The polyolefins, especially polyethylenes, which can be employed in the practice of the present invention can be prepared by any of the methods which are usually employed for the preparation of these polymers. The high density polyolefins prepared by the low pressure processes are particularly useful in the preparation of the containers of the invention as already noted above. These high density materials, e. g., high density polyethylene, can be and now are preferably prepared according to the method described and claimed in U. S. Pat. No. 2,825,721, issued Mar. 4, 1958, John Paul Hogan and Robert L. Banks. The preparation of the polymer and its foaming do not form a part of the invention except that the foamed parison or container wall is used in the formation of the container with its appropriate score line, cut, or notch, etc. Thus, the particular process of forming the plastic polymer, polyolefin, or particular polyethylene, e. g., the now preferred high density polyethylene, does not form a part of this invention. Accordingly, the processes which can be used can be and are various. U. S. Pat. No. 3,225,127, issued Dec. 21, 1965, John N. Scott, Jr., the disclosure of which is incorporated herein by reference, sets forth various methods for the formation of the various polymers or plastics which can be used in blow molding foam bottles.

Suffice to say here that in the processes for producing the foamed polymers, various gaseous liquid and solid foaming agents can be used effectively. A method for actually forming a foamed thermoplastic is described and claimed in U. S. Pat. No. 3,342,913, issued Sept. 19, 1967, Thomas Paul Engel, the disclosure of which is incorporated herein by reference. In that patent there is set forth, described and claimed a method of producing a foamed thermoplastic which comprises conveying a thermoplastic material at an elevated temperature and pressure (such that it is at least partially plasticized), introducing forcibly into said thermoplastic material being conveyed a compact mass comprising expanding agent in solid particulate form to form a resulting end mixture under conditions of temperature to form a gas by decomposition of the expanding agent in said thermoplastic, but under a pressure to prevent any substantial formation of cells, and then reducing the pressure on the resulting end mixture to allow the expanding agent to expand and to produce said foamed thermoplastic.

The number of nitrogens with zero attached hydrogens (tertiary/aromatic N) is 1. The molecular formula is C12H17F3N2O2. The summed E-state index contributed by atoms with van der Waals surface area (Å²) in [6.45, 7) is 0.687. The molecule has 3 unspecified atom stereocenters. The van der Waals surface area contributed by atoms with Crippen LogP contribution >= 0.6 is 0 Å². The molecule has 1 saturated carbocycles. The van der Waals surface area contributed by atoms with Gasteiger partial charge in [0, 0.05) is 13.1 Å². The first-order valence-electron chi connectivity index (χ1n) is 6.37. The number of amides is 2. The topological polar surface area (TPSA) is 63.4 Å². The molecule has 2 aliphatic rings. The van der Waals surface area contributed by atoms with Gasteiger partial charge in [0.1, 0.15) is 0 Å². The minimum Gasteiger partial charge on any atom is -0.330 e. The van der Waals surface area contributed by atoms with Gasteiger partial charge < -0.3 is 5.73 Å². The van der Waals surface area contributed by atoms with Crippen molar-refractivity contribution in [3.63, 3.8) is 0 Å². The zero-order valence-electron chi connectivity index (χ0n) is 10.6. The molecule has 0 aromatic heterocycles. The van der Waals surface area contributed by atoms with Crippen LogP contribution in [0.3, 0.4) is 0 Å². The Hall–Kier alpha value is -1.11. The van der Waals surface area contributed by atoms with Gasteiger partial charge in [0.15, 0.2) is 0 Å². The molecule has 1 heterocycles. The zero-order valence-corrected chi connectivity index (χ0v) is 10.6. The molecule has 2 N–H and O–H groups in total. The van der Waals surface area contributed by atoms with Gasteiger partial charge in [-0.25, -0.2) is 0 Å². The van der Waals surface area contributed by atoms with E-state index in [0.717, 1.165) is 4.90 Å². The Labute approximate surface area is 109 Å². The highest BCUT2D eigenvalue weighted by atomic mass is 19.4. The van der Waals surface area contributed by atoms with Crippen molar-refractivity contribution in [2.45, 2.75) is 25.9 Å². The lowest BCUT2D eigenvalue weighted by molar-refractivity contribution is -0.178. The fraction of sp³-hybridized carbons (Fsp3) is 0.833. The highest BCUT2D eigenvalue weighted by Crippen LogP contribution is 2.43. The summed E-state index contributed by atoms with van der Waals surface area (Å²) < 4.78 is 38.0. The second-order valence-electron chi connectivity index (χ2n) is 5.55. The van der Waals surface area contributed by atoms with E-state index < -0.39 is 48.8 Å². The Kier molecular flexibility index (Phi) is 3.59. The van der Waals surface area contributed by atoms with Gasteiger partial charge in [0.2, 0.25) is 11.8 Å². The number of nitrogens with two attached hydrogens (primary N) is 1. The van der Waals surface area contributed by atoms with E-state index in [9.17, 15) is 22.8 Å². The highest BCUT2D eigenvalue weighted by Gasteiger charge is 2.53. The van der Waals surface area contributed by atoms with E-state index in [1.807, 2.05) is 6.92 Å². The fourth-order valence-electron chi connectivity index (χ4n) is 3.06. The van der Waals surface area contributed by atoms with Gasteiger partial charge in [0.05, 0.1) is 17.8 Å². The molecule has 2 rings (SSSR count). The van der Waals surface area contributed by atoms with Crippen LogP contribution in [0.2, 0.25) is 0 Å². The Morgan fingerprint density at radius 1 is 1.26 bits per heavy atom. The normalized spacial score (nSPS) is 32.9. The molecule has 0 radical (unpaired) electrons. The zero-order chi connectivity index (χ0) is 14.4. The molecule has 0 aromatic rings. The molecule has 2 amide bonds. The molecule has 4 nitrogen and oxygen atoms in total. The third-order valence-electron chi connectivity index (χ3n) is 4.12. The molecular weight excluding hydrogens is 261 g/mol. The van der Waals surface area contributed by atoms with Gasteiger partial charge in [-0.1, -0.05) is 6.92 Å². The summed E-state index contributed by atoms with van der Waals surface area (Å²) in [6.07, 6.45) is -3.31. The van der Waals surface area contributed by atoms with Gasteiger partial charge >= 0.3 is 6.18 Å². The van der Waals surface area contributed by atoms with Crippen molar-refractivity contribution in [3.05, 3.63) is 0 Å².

Owing to the improved straight line tear or cut which can be obtained according to the present invention, there results a perforate aperture for spreading mustard, liquid margarine, or similar products normally squeezed from a bottle. Further, the type of heat seal closure provided by the invention is ideal in many industrial practices where it may be important to uniformly spread a coating such as an adhesive onto a surface. Also, because of the straight line tear or cut which can be obtained according to the invention, there can be provided a bottle or container which when opened will, nevertheless, be closable for fairly long periods of time without allowing ingress of air which can seriously adversely affect the contents of the bottle in those cases where air should be excluded.

EXAMPLE A high density polyethylene prepared in cyclohexane in the presence of a chromium oxide catalyst according to the method of Hogan et al, supra, was formed into pellets. The polyethylene had a density of 0.960 gram/cc. (ASTM-D-l505-57T) and a melt index of 5 (ASTM-D-Cl238-52T).

The polyethylene pellets were mill blended with 0.25 weight per cent of the powdered foaming agent azodicarbonamide (Celogen AZ). The mixing temperature was controlled between 300 and 340 F. The decomposition temperature of Celogen AZ is about 375F. The mixing of polyethylene and blowing agent was continued until a homogeneous mixture was obtained. Upon completion of the mixing of the polymer and the blowing agent, the mixture was taken from the mill and then introduced into an extruder wherein the mixture was worked and heated to a temperature of about 380-400 F.